From hereon, the film offers several plot twists, some of which are non-too-surprising, but all of which are pretty satisfactory and keep the film moving at a fast pace. In a nice bit of Victoriana cross-referencing, appearing to investigate the killings is Inspector Francis Aberline (Hugo Weaving) – the real life Scotland Yard inspector in charge of the Jack the Ripper case (Talbot himself seems to be based on actor Richard Mansfield, himself sometimes named as a Ripper suspect).  Events travel from Blackmoor to London (allowing a great set-piece transformation in an asylum) and back, ending with a final battle between Lawrence and the werewolf responsible for cursing him to begin with (no prizes for guessing who that might be).

I suspect that much of the dismissal of this film is due to its well-documented ‘troubled production’ – director Joe Johnston arrived on the project shortly before production began after Mark Romanek left, Danny Elfman’s score was dumped and then reinstated, the release was continually delayed as the film was re-edited. But I rather suspect that if people didn’t know about these problems, they might well be more kindly disposed towards the film (there’s nothing critics like more than kicking a movie while it’s down). Certainly, the story – much criticised for being incoherent – isn’t actually messy at all (this version is, admittedly, the extended cut, which is 17 minutes longer than the theatrical version). I’ve seen many highly praised genre films that are more incoherent than this, and it moves fairly smoothly throughout the narrative. The set pieces are handled well, and Baker’s effects are possibly more dramatic (the final werewolf certainly is) than his work on An American Werewolf in London, taking as they do the ideas he developed on that film and expanding them. There is, of course, a lot of CGI involved – but it’s better than in many a film, and rarely calls attention to itself.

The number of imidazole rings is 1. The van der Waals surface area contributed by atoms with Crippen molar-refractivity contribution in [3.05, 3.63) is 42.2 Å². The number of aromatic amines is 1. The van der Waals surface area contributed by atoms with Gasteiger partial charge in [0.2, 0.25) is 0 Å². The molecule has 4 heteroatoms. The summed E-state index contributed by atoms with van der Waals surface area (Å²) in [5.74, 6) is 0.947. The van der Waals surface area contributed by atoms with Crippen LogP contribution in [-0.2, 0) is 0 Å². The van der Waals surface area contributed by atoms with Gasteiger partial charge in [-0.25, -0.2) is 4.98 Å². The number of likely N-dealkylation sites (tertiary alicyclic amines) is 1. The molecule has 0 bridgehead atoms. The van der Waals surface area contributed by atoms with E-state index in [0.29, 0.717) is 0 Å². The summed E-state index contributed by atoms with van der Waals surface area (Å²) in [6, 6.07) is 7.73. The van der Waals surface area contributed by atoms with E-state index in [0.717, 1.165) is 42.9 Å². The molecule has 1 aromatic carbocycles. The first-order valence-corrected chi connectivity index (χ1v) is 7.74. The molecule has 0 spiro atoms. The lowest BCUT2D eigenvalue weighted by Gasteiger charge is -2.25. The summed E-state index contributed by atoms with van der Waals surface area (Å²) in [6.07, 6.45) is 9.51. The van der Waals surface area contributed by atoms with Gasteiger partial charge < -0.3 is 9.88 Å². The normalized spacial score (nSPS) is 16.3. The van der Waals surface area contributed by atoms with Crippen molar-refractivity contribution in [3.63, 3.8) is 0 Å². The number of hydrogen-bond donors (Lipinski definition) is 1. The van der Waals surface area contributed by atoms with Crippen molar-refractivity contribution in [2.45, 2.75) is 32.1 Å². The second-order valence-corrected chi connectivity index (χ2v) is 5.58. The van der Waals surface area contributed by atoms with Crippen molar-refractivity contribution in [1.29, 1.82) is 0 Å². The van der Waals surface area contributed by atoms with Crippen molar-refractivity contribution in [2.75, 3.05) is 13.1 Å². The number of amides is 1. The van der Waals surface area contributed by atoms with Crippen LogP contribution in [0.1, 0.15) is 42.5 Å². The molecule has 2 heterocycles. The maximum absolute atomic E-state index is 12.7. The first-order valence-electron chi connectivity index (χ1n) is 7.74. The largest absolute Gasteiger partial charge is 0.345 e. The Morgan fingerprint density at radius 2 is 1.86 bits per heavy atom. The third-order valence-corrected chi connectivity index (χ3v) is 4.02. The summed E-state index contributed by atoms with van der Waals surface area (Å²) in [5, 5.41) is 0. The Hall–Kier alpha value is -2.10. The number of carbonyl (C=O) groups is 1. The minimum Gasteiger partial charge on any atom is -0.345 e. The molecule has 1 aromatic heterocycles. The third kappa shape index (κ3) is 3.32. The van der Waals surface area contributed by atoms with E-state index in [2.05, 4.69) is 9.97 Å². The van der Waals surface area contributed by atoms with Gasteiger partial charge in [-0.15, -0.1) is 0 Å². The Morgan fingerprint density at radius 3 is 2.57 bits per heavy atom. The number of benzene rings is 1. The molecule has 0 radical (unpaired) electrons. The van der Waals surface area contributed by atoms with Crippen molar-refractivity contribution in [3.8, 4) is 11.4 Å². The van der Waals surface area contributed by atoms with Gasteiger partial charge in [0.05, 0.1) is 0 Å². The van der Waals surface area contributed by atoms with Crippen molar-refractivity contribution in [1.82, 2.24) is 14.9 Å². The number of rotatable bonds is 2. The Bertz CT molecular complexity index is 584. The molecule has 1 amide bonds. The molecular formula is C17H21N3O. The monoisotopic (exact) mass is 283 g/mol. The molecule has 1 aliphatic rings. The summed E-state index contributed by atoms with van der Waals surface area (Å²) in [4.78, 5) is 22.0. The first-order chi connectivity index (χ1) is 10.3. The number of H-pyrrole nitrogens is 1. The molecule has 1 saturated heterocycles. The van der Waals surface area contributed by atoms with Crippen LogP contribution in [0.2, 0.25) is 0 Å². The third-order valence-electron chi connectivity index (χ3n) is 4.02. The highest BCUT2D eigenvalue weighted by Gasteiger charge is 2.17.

There are problems of course, and the main one, I fear, would have been there in any version. Del Toro seems woefully miscast, even after the film goes out of its way to explain how Anthony Hopkins would have a Latino son, and at no point do you feel any connection to his character – a major stumbling block as he is in more or less every scene. He seems less tortured than bored, which is odd given that he was also one of the film’s producers, and his mumbling, sluggish performance lets the film down badly. Hopkins is better, even if he is chewing the scenery with abandon – his character is always interesting. The same can’t be said of Emily Blunt’s character, who is a romantic lead with nothing much to do for most of the film. She gives a decent performance, but her character is woefully thin.

Casting faults aside though, The Wolfman is a handsome looking, fast-paced, surprisingly gory gothic romp, one that never becomes boring and which shows more respect to the source material than pretty much anything else in Universal’s remarkably woeful Monster Universe. Compared to those films, from the assorted versions of The Mummy to Van Helsing to Dracula Untold, have been genuinely embarrassing and misguided, and  I rather rather suspect that as that series stumbles on (even if The Invisible Man turns out to be as good as the trailer suggests), a lot of people will start to look back at this film with more affection than they do now.